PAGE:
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A New Jersey flow-control company believes it has a more cost-effective method for monitoring sewer infrastructure to prevent toxic water from invading nearby lakes and rivers or backing up into homes. 

The solution uses a wirelessly enabled sensor installed in the sewer that passes information back to the relevant municipal department through software analytics that provides information to them. 

Frank Sinclair, owner of Eastech Flow Controls(Upper Saddle River), states rather emphatically that “not many people are familiar with what goes on in the sewers, and when I tell people that [Eastech is] monitoring what’s going on, it’s always the same reaction: ‘What do you mean? Aren’t they doing that already?’” 

Yes, cities and municipalities do monitor their sewers, but Sinclair said they’re not doing it well enough. “There are water meters and there are gas meters and there are electric meters, and everyone assumes that [officials] also know what’s going on underground in the sewers. But how can they when there are no smart meters or sensors to provide them with the necessary information.” 

Meet the iTracker, a patented smart sensor developed by Sinclair and his Eastech team that  monitors the unwanted volumes of clean rain and ground water (called “inflow and infiltration,” or I&I) invading the wastewater that’s piped through stretches of faulty underground infrastructure.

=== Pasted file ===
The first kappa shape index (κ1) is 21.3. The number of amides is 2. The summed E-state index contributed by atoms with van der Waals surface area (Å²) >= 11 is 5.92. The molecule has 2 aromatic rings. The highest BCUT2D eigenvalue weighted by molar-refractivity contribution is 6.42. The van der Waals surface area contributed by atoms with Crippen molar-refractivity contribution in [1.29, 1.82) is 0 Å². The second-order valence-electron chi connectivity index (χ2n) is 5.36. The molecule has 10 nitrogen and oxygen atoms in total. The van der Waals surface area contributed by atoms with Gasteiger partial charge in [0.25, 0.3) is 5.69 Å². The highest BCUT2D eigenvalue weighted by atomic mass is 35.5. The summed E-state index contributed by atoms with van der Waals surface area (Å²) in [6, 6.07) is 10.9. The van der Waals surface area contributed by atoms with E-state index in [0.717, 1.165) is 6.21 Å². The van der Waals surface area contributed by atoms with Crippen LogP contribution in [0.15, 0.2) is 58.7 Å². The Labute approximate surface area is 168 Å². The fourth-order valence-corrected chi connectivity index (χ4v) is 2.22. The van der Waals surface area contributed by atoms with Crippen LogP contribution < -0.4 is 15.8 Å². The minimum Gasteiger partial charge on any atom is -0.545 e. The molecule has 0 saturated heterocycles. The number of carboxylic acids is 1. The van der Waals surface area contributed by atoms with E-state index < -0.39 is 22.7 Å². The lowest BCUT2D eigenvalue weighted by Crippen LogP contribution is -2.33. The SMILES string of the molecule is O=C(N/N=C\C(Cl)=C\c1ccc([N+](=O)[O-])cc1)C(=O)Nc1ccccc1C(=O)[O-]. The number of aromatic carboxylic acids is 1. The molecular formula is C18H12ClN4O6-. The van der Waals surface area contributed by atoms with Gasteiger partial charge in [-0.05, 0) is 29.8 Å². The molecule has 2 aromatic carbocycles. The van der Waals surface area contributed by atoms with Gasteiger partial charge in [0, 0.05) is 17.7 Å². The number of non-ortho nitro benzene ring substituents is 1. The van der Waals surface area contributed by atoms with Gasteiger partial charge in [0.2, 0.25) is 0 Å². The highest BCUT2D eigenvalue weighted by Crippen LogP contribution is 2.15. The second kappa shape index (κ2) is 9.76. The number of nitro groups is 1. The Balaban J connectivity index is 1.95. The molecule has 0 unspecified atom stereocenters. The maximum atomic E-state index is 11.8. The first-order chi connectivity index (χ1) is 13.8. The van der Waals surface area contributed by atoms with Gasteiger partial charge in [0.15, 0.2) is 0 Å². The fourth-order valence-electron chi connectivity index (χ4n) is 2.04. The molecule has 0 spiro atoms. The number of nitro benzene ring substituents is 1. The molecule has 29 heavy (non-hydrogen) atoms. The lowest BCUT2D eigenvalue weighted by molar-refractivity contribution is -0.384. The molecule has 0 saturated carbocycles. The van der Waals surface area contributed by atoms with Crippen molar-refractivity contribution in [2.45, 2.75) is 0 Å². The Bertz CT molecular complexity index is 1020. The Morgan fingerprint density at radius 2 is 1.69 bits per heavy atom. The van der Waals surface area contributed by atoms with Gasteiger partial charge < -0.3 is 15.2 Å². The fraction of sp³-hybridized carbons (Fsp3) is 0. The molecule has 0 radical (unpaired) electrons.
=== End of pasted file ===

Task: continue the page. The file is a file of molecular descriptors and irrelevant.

Although Eastech’s corporate headquarters are in Upper Saddle River, Sinclair, a New Jersey resident, noted that the company’s manufacturing is done in Tulsa, Oklahoma. Tulsa was the original headquarters of a flow meter company that Eastech purchased from Milwaukee-based Badger Meter. 

Eastech and Sinclair have an interesting history. Sinclair once owned Westlock Controls, a company in Saddle Brook that he eventually sold to Tyco (Milwaukee). After that, he acquired a division of Badger Meter. When he began studying the technology behind the flow meters, he realized that they were being sold to sewer systems and to wastewater collection facilities, but weren’t sufficiently detecting any problems in the underground piping. That was because 80 percent of the problems were occurring in only 20 percent of the pipes, and there was no cost-efficient way to locate that 20 percent.

“The new iTracking technology that we are presently providing to municipalities throughout North America was developed here in New Jersey, with the sales, marketing and new product design also spearheaded in New Jersey,” Sinclair said.

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